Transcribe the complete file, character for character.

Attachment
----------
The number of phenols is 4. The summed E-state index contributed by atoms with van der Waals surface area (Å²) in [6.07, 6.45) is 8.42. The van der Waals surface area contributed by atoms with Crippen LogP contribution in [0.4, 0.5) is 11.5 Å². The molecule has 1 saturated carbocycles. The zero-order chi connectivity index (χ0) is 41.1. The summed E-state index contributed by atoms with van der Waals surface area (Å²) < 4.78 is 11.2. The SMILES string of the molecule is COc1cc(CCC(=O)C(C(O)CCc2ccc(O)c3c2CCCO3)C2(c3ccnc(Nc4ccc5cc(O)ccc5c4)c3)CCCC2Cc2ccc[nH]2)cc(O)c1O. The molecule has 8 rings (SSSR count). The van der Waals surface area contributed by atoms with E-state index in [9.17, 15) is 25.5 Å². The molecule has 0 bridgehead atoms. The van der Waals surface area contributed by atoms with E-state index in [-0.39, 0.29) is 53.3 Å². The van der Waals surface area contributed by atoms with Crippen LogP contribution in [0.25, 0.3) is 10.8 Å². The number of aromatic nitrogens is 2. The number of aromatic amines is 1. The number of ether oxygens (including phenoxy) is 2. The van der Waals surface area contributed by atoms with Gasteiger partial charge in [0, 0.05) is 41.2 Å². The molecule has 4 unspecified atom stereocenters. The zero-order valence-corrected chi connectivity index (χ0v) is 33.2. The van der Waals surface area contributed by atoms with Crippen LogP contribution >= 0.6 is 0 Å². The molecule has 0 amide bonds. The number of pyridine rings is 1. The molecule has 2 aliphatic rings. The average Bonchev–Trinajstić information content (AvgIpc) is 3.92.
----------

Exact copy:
The number of phenols is 4. The summed E-state index contributed by atoms with van der Waals surface area (Å²) in [6.07, 6.45) is 8.42. The van der Waals surface area contributed by atoms with Crippen LogP contribution in [0.4, 0.5) is 11.5 Å². The molecule has 1 saturated carbocycles. The zero-order chi connectivity index (χ0) is 41.1. The summed E-state index contributed by atoms with van der Waals surface area (Å²) < 4.78 is 11.2. The SMILES string of the molecule is COc1cc(CCC(=O)C(C(O)CCc2ccc(O)c3c2CCCO3)C2(c3ccnc(Nc4ccc5cc(O)ccc5c4)c3)CCCC2Cc2ccc[nH]2)cc(O)c1O. The molecule has 8 rings (SSSR count). The van der Waals surface area contributed by atoms with E-state index in [9.17, 15) is 25.5 Å². The molecule has 0 bridgehead atoms. The van der Waals surface area contributed by atoms with E-state index in [-0.39, 0.29) is 53.3 Å². The van der Waals surface area contributed by atoms with Crippen LogP contribution in [0.25, 0.3) is 10.8 Å². The number of aromatic nitrogens is 2. The number of aromatic amines is 1. The number of ether oxygens (including phenoxy) is 2. The van der Waals surface area contributed by atoms with Gasteiger partial charge in [0, 0.05) is 41.2 Å². The molecule has 4 unspecified atom stereocenters. The zero-order valence-corrected chi connectivity index (χ0v) is 33.2. The van der Waals surface area contributed by atoms with Crippen LogP contribution >= 0.6 is 0 Å². The molecule has 0 amide bonds. The number of pyridine rings is 1. The molecule has 2 aliphatic rings. The average Bonchev–Trinajstić information content (AvgIpc) is 3.92.